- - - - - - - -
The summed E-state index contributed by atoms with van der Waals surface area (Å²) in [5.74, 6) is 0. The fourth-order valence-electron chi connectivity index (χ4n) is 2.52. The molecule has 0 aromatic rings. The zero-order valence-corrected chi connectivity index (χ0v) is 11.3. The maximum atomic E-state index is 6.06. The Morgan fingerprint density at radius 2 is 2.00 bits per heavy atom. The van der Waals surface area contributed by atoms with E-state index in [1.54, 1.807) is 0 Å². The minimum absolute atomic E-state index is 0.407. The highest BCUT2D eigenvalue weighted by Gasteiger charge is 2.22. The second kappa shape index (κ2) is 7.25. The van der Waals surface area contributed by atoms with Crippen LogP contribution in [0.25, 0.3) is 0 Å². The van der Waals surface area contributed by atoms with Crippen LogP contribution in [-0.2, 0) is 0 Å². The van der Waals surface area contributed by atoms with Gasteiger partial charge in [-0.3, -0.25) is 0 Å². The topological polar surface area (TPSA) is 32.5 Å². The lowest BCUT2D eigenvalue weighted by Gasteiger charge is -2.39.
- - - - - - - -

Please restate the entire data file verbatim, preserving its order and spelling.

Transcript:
The summed E-state index contributed by atoms with van der Waals surface area (Å²) in [5.74, 6) is 0. The fourth-order valence-electron chi connectivity index (χ4n) is 2.52. The molecule has 0 aromatic rings. The zero-order valence-corrected chi connectivity index (χ0v) is 11.3. The maximum atomic E-state index is 6.06. The Morgan fingerprint density at radius 2 is 2.00 bits per heavy atom. The van der Waals surface area contributed by atoms with E-state index in [1.54, 1.807) is 0 Å². The minimum absolute atomic E-state index is 0.407. The highest BCUT2D eigenvalue weighted by Gasteiger charge is 2.22. The second kappa shape index (κ2) is 7.25. The van der Waals surface area contributed by atoms with Crippen LogP contribution in [0.25, 0.3) is 0 Å². The van der Waals surface area contributed by atoms with Crippen LogP contribution in [-0.2, 0) is 0 Å². The van der Waals surface area contributed by atoms with Gasteiger partial charge in [-0.3, -0.25) is 0 Å². The topological polar surface area (TPSA) is 32.5 Å². The lowest BCUT2D eigenvalue weighted by Gasteiger charge is -2.39.